Fact Sheet #36a) Broad Human Rights Parameters
Element: Evaluation for Performance Measurement and Continuous Improvement
Outcome 36: Organization incorporates parameters related to the broad promotion of human rights into its monitoring system.
Indicator 36a): Organization has introduced broader human rights parameters into its monitoring system.
Possible Measures and Data Sources:
- Different international instruments regarding human rights used as benchmarking for the organization’s monitoring system (performance measurement framework, scorecard, etc.).
- Evidence of social sustainability parameters included in the monitoring system.
The organization has now shared its monitoring approach, as well as its human rights successes and challenges with others, to gain access to a greater source of information in terms of human rights practices and/or to nurture partnerships. Throughout its Human Rights Maturity Model (the Model) journey, the organization has been embracing human rights values moving from a reactive behaviour, to compliance with domestic laws, to a proactive approach. At this point in its maturity, the organization now integrates broader human rights standards to monitor its activities and its human rights impact on the community.
At Level 4, the organization shared its portrait and practices in terms of both monitoring structure and human rights with external partners. From common experiences or from similar circumstances, they explore new avenues or concepts to better respond to the evolving needs of their workforce and clients. At Level 5, the organization is integrating goals, outcomes, indicators, or measures from other sources (from non-governmental or international organizations or networks). The organization is then reporting on human rights results beyond its economic interest or its mandate, both internally and publicly.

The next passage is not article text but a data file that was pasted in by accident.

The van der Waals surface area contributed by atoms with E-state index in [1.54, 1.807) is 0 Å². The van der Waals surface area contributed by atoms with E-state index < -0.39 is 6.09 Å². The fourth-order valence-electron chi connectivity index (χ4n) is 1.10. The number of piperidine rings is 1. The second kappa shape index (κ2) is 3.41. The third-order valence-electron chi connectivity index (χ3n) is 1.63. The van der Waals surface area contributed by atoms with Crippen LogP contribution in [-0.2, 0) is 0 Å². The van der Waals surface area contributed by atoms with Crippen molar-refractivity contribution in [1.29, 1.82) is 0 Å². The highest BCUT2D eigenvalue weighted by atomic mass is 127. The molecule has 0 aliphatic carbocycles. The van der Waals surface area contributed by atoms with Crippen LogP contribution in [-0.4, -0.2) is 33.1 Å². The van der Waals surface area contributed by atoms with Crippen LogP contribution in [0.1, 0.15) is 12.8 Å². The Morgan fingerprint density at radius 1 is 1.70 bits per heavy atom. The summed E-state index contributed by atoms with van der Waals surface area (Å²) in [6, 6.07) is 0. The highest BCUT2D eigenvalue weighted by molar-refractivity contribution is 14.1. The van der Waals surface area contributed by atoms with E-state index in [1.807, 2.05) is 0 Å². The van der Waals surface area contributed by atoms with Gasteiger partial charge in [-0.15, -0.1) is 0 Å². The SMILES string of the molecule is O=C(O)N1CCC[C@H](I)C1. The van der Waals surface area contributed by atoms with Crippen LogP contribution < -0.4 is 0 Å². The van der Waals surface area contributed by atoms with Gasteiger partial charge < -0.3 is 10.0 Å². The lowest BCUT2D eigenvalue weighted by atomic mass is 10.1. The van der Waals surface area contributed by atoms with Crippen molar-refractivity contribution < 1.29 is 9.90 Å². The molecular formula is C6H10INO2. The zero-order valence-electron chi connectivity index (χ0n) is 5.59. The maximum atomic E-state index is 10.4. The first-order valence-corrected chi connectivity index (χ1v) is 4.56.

For example, the organization integrates standards from the Convention on the Rights of Persons with Disabilities and from the Accessibility for Ontarians with Disabilities Act into its monitoring system. The organization also publicly shares its results regarding employees and clients satisfaction with its accommodation policy, amended to reflect the new standards, to both raise awareness and advocate for the well-being of people with disabilities.
An organization that wishes to move to the Level 5 of the Model can use international human rights instruments to introduce broader parameters into their monitoring system. Many Canadian organizations have already embraced the concept of Corporate Social Responsibility (CSR). Others choose not to bring CSR to the forefront, but are ensuring that their operations do not hinder the communities where they operate. For federal departments and agencies, it is about supporting the government’s efforts to strengthen CSR reporting and compliance and the well-being of Canadians in general. Following is an approach to start introducing broader human rights parameters to the organization’s monitoring system.
- Review the organisation’s broader strategy for human rights: As indicated in (fact sheet 31a)), the organization is now in a position to broadly promote human rights and to contribute to the overall interests of its community, locally and internationally. Sponsoring charities, supporting events, creating opportunities for development and participating to international initiatives such as the global compact will call for different types of indicators and measures.